Supplementary Material

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Background: Decision for the best optimal treatment for the elderly is always a challenge, in particular when deciding for surgery. Studies have showed for frail elderly with limited life expectancy, primary endocrine therapy alone may be appropriate with equivalent survival. Those patients with longer life expectancy could have survival gain from surgery. A comprehensive geriatric assessment (CGA) would be useful to predict the survival probability and guide the optimal treatment.

Methods: Consecutive new patients aged 70 or above with a diagnosis of stage I to III breast cancer, were recruited from July to December 2017. The decision of treatment was independently made regardless of the study assessment. A prospective cross-sectional study using CGA was conducted. Scoring for each component of CGA was measured and the correlation with the treatment was analysed.

Results: Twenty-four patients were recruited during the study period. Nineteen of them received surgical treatment whereas five received non-surgical treatment. Older age (p = 0.010), higher Eastern Cooperative Oncology Group (ECOG) score (p = 0.028), higher degree of dependence by the instrumental activities of daily living (p = 0.018), cognitive impairment by the Hong Kong version of montreal cognitive assessment (HK-MoCA) (p = 0.006), and very high Charlson comorbidity index (> 5) (p = 0.047) were significantly related to non-surgical treatment.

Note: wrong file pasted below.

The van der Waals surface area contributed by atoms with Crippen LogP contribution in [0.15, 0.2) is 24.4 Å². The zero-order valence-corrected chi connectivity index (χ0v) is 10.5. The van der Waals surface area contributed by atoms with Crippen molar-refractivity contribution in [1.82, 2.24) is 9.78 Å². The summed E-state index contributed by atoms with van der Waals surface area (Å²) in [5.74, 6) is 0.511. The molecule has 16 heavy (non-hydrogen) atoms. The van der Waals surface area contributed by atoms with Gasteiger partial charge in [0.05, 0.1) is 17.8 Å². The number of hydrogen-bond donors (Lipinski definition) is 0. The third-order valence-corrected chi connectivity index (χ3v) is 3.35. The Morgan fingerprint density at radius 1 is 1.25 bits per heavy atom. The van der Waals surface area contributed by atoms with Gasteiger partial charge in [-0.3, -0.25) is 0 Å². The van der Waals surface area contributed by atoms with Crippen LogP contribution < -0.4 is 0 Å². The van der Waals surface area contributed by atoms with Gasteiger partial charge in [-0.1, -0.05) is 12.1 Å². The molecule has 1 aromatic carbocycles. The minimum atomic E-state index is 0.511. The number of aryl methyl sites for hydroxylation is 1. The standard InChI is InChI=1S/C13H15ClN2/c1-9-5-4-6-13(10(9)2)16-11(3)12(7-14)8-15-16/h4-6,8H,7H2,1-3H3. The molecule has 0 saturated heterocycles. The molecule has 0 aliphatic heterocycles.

Conclusion: This pilot study confirmed the feasibility in conducting CGA to personalize treatment options for older breast cancer patients. A larger prospective trial is ongoing to validate the impact of each CGA domain in relation to the treatment outcome.